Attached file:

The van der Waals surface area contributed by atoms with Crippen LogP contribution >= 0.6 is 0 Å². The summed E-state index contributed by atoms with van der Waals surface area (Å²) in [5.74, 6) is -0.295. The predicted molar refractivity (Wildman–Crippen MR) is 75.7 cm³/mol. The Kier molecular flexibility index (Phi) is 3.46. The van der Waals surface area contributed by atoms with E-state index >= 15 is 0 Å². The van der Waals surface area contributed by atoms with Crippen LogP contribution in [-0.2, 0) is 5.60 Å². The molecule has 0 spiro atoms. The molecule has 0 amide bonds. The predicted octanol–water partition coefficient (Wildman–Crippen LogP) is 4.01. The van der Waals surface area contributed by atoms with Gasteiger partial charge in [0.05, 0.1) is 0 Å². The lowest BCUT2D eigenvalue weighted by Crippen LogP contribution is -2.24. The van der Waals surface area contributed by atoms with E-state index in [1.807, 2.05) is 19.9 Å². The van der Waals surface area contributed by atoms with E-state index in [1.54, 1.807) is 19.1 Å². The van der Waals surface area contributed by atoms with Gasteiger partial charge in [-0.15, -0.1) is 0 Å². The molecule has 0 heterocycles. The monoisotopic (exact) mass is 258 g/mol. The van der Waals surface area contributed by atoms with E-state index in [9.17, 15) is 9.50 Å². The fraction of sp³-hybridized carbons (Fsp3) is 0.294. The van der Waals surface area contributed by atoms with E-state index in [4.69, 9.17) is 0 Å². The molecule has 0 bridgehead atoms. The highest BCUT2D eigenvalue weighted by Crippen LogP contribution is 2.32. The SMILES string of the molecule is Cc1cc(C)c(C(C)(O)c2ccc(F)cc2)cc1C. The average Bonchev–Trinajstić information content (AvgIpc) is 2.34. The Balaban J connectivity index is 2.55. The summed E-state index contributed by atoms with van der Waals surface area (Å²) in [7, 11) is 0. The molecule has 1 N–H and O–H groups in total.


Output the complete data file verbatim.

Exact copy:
The van der Waals surface area contributed by atoms with Crippen LogP contribution >= 0.6 is 0 Å². The summed E-state index contributed by atoms with van der Waals surface area (Å²) in [5.74, 6) is -0.295. The predicted molar refractivity (Wildman–Crippen MR) is 75.7 cm³/mol. The Kier molecular flexibility index (Phi) is 3.46. The van der Waals surface area contributed by atoms with E-state index >= 15 is 0 Å². The van der Waals surface area contributed by atoms with Crippen LogP contribution in [-0.2, 0) is 5.60 Å². The molecule has 0 spiro atoms. The molecule has 0 amide bonds. The predicted octanol–water partition coefficient (Wildman–Crippen LogP) is 4.01. The van der Waals surface area contributed by atoms with Gasteiger partial charge in [0.05, 0.1) is 0 Å². The lowest BCUT2D eigenvalue weighted by Crippen LogP contribution is -2.24. The van der Waals surface area contributed by atoms with E-state index in [1.807, 2.05) is 19.9 Å². The van der Waals surface area contributed by atoms with E-state index in [1.54, 1.807) is 19.1 Å². The van der Waals surface area contributed by atoms with Gasteiger partial charge in [-0.15, -0.1) is 0 Å². The molecule has 0 heterocycles. The monoisotopic (exact) mass is 258 g/mol. The van der Waals surface area contributed by atoms with E-state index in [9.17, 15) is 9.50 Å². The fraction of sp³-hybridized carbons (Fsp3) is 0.294. The van der Waals surface area contributed by atoms with E-state index in [4.69, 9.17) is 0 Å². The molecule has 0 bridgehead atoms. The highest BCUT2D eigenvalue weighted by Crippen LogP contribution is 2.32. The SMILES string of the molecule is Cc1cc(C)c(C(C)(O)c2ccc(F)cc2)cc1C. The average Bonchev–Trinajstić information content (AvgIpc) is 2.34. The Balaban J connectivity index is 2.55. The summed E-state index contributed by atoms with van der Waals surface area (Å²) in [7, 11) is 0. The molecule has 1 N–H and O–H groups in total.